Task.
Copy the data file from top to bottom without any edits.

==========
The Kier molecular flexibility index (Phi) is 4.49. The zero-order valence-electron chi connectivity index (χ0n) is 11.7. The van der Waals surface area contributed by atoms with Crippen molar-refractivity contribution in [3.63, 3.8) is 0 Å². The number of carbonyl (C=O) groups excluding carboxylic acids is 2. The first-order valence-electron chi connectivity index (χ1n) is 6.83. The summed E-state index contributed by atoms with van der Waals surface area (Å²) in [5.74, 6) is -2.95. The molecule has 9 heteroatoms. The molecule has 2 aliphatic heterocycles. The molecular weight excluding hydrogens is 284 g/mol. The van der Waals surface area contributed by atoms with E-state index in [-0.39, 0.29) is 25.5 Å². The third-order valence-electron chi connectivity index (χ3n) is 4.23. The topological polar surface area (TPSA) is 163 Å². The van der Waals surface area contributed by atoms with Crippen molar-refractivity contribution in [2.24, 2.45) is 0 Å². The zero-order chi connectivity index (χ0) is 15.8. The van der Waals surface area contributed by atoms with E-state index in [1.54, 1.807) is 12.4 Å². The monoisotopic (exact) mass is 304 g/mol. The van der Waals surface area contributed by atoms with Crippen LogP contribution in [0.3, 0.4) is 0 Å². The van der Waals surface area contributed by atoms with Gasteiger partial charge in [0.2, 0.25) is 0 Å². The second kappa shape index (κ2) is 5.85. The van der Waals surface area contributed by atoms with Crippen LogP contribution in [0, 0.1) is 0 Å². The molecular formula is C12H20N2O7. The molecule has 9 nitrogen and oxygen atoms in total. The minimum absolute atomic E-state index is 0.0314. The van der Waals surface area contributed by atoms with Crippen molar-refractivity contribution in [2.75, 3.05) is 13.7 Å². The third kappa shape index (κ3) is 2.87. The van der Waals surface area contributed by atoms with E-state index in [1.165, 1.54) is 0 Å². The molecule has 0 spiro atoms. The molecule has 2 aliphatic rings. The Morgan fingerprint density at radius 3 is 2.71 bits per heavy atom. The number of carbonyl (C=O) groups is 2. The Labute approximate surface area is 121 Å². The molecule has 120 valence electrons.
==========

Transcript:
The Kier molecular flexibility index (Phi) is 4.49. The zero-order valence-electron chi connectivity index (χ0n) is 11.7. The van der Waals surface area contributed by atoms with Crippen molar-refractivity contribution in [3.63, 3.8) is 0 Å². The number of carbonyl (C=O) groups excluding carboxylic acids is 2. The first-order valence-electron chi connectivity index (χ1n) is 6.83. The summed E-state index contributed by atoms with van der Waals surface area (Å²) in [5.74, 6) is -2.95. The molecule has 9 heteroatoms. The molecule has 2 aliphatic heterocycles. The molecular weight excluding hydrogens is 284 g/mol. The van der Waals surface area contributed by atoms with E-state index in [-0.39, 0.29) is 25.5 Å². The third-order valence-electron chi connectivity index (χ3n) is 4.23. The topological polar surface area (TPSA) is 163 Å². The van der Waals surface area contributed by atoms with Crippen molar-refractivity contribution in [2.24, 2.45) is 0 Å². The zero-order chi connectivity index (χ0) is 15.8. The van der Waals surface area contributed by atoms with E-state index in [1.54, 1.807) is 12.4 Å². The monoisotopic (exact) mass is 304 g/mol. The van der Waals surface area contributed by atoms with Crippen LogP contribution in [0.3, 0.4) is 0 Å². The van der Waals surface area contributed by atoms with Gasteiger partial charge in [0.2, 0.25) is 0 Å². The second kappa shape index (κ2) is 5.85. The van der Waals surface area contributed by atoms with Crippen LogP contribution in [0, 0.1) is 0 Å². The molecular formula is C12H20N2O7. The molecule has 9 nitrogen and oxygen atoms in total. The minimum absolute atomic E-state index is 0.0314. The van der Waals surface area contributed by atoms with Crippen molar-refractivity contribution in [2.75, 3.05) is 13.7 Å². The third kappa shape index (κ3) is 2.87. The van der Waals surface area contributed by atoms with E-state index in [1.165, 1.54) is 0 Å². The molecule has 0 spiro atoms. The molecule has 2 aliphatic rings. The Morgan fingerprint density at radius 3 is 2.71 bits per heavy atom. The number of carbonyl (C=O) groups is 2. The Labute approximate surface area is 121 Å². The molecule has 120 valence electrons.